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Abstract and Applied Analysis
VolumeΒ 2012Β (2012), Article IDΒ 389530, 15 pages
http://dx.doi.org/10.1155/2012/389530
Research Article

Multiple Solutions for a Class of Multipoint Boundary Value Systems Driven by a One-Dimensional (𝑝1,…,𝑝𝑛)-Laplacian Operator

Department of Mathematics, Faculty of Sciences, Razi University, Kermanshash 67149, Iran

Received 20 November 2011; Accepted 11 December 2011

Academic Editor: KanishkaΒ Perera

Copyright Β© 2012 Shapour Heidarkhani. This is an open access article distributed under the Creative Commons Attribution License, which permits unrestricted use, distribution, and reproduction in any medium, provided the original work is properly cited.

Abstract

Employing a recent three critical points theorem due to Bonanno and Marano (2010), the existence of at least three solutions for the following multipoint boundary value system βˆ’(|π‘’ξ…žπ‘–|π‘π‘–βˆ’2π‘’ξ…žπ‘–)β€²=πœ†πΉπ‘’π‘–(π‘₯,𝑒1,…,𝑒𝑛) in (0,1), π‘’π‘–βˆ‘(0)=π‘šπ‘—=1π‘Žπ‘—π‘’π‘–(π‘₯𝑗), π‘’π‘–βˆ‘(1)=π‘šπ‘—=1𝑏𝑗𝑒𝑖(π‘₯𝑗) for 1≀𝑖≀𝑛, is established.

1. Introduction

In this work, we consider the following multipoint boundary value system βˆ’ξ‚€||π‘’ξ…žπ‘–||π‘π‘–βˆ’2π‘’ξ…žπ‘–ξ‚ξ…ž=πœ†πΉπ‘’π‘–ξ€·π‘₯,𝑒1,…,𝑒𝑛in𝑒(0,1),𝑖(0)=π‘šξ“π‘—=1π‘Žπ‘—π‘’π‘–ξ€·π‘₯𝑗,𝑒𝑖(1)=π‘šξ“π‘—=1𝑏𝑗𝑒𝑖π‘₯𝑗,(1.1) for 1≀𝑖≀𝑛, where 𝑝𝑖>1 for 1≀𝑖≀𝑛, πœ†>0, π‘š,𝑛β‰₯1, 𝐹∢[0,1]×ℝ𝑛→ℝ is a function such that 𝐹(β‹…,𝑑1,…,𝑑𝑛) is continuous in [0,1] for all (𝑑1,…,𝑑𝑛)βˆˆβ„π‘›, 𝐹(π‘₯,β‹…,…,β‹…) is 𝐢1 in ℝ𝑛 for every π‘₯∈[0,1] and 𝐹(π‘₯,0,…,0)=0 for all π‘₯∈[0,1], π‘Žπ‘—,π‘π‘—βˆˆβ„ for 𝑗=1,…,π‘š and 0<π‘₯1<π‘₯2<π‘₯3<β‹―<π‘₯π‘š<1, and 𝐹𝑒𝑖 denotes the partial derivative of 𝐹 with respect to 𝑒𝑖 for 1≀𝑖≀𝑛.

The study of multiplicity of solutions is an important mathematical subject which is also interesting from the practical point of view because the physical processes described by boundary value problems for differential equations exhibit, generally, more than one solution. In [1–3], Ricceri proposed and developed an innovative minimal method for the study of nonlinear eigenvalue problems. Following that, Bonanno [4] gave an application of the method to the two-point problem π‘’ξ…žξ…ž+πœ†π‘“(𝑒)=0in(0,1),𝑒(0)=𝑒(1)=0.(1.2) Bonanno also gave more precise versions of the three critical points of Ricceri in [5, 6]. In particular, in [5], an upper bound of the interval of parameters πœ† for which the functional has three critical points is established. Candito [7] extended the main result of [4] to the nonautonomous case π‘’ξ…žξ…ž+πœ†π‘“(π‘₯,𝑒)=0in(π‘Ž,𝑏),𝑒(π‘Ž)=𝑒(𝑏)=0.(1.3) In [8], He and Ge extended the main results of [4, 7] to the quasilinear differential equation ξ‚€πœ‘π‘ξ‚€π‘’β€²ξ‚ξ‚ξ…ž+πœ†π‘“(π‘₯,𝑒)=0in(π‘Ž,𝑏),𝑒(π‘Ž)=𝑒(𝑏)=0.(1.4) In [9], the authors extended the main results of [4, 7, 9] to the quasilinear differential equation with Sturm-Liouville boundary conditions ξ‚΅|||𝑒′|||π‘βˆ’2π‘’ξ…žξ‚Άξ…ž+πœ†π‘“(π‘₯,𝑒)=0in𝛼(π‘Ž,𝑏),1𝑒(π‘Ž)βˆ’π›Ό2𝑒′(π‘Ž)=0,𝛽1𝑒(𝑏)βˆ’π›½2π‘’ξ…ž(𝑏)=0,(1.5) where 𝑝>1 is a constant, πœ† is a positive parameter, π‘Ž,π‘βˆˆβ„;π‘Ž<𝑏. In particular, in [10], the authors motivated by these works, established some criteria for the existence of three classical solutions of the system (1.1), while in [11], based on Ricceri’s three critical points theorem [3], the existence of at least three classical solutions to doubly eigenvalue multipoint boundary value systems was established.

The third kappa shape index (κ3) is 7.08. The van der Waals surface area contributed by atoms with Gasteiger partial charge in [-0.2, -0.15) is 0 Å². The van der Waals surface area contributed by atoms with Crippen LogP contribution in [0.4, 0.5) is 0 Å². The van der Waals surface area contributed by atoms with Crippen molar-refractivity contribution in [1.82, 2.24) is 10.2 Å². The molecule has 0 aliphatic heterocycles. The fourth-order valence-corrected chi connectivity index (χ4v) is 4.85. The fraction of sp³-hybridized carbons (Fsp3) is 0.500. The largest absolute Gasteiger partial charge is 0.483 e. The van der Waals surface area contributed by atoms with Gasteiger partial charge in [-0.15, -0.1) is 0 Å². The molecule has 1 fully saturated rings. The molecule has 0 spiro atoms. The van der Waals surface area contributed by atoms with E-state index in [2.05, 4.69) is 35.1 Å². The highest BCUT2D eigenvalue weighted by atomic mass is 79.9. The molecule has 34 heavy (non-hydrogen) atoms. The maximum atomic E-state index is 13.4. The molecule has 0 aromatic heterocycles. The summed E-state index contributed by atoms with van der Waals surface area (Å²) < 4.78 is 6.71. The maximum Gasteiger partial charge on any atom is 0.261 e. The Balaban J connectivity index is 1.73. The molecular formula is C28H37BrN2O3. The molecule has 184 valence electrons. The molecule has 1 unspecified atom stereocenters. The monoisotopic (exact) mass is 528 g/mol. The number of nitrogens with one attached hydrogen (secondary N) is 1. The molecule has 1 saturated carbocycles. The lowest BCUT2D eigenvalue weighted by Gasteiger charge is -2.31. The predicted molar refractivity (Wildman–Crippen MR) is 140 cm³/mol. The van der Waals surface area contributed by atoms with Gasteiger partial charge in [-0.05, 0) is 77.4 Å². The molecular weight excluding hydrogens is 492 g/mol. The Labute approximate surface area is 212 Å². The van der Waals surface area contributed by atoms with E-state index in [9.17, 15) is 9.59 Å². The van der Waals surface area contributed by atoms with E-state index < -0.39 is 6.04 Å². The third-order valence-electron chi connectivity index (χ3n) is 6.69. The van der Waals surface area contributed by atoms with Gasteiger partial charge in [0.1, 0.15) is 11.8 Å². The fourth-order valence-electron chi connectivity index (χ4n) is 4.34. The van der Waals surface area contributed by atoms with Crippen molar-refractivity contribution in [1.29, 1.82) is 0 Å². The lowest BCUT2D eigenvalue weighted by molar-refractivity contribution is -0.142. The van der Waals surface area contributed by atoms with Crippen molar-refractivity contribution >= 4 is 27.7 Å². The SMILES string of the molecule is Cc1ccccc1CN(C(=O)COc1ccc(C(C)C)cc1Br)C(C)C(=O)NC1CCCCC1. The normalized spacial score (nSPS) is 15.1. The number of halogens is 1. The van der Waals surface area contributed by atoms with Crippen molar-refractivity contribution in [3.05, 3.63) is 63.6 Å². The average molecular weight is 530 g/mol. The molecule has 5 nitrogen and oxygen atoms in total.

In the present paper, based on a three critical points theorem due to Bonanno and Marano [12], we ensure the existence of least three classical solutions for the system (1.1).

Several results are known concerning the existence of multiple solutions for multipoint boundary value problems, and we refer the reader to the papers [13–16] and the references cited therein.

Here and in the sequel, 𝑋 will denote the Cartesian product of 𝑛 space 𝑋𝑖=ξƒ―πœ‰βˆˆπ‘Š1,𝑝𝑖([]0,1);πœ‰(0)=π‘šξ“π‘—=1π‘Žπ‘—πœ‰ξ€·π‘₯𝑗,πœ‰(1)=π‘šξ“π‘—=1π‘π‘—πœ‰ξ€·π‘₯𝑗,(1.6) for 𝑖=1,…,𝑛, that is, 𝑋=𝑋1×⋯×𝑋𝑛 equipped with the norm ‖‖𝑒1,…,𝑒𝑛‖‖=𝑛𝑖=1β€–β€–π‘’ξ…žπ‘–β€–β€–π‘π‘–,(1.7) where β€–β€–π‘’ξ…žπ‘–β€–β€–π‘π‘–=ξ‚΅ξ€œ10||π‘’ξ…žπ‘–||(π‘₯)𝑝𝑖𝑑π‘₯1/𝑝𝑖(1.8) for 1≀𝑖≀𝑛.

We say that 𝑒=(𝑒1,…,𝑒𝑛) is a weak solution to (1.1) if 𝑒=(𝑒1,…,𝑒𝑛)βˆˆπ‘‹ andξ€œ10𝑛𝑖=1||π‘’ξ…žπ‘–||(π‘₯)π‘π‘–βˆ’2π‘’ξ…žπ‘–(π‘₯)π‘£ξ…žπ‘–ξ€œ(π‘₯)𝑑π‘₯βˆ’πœ†10𝑛𝑖=1𝐹𝑒𝑖π‘₯,𝑒1(π‘₯),…,𝑒𝑛𝑣(π‘₯)𝑖(π‘₯)𝑑π‘₯=0,(1.9)

for every (𝑣1,…,𝑣𝑛)βˆˆπ‘‹.

A special case of our main result is the following theorem.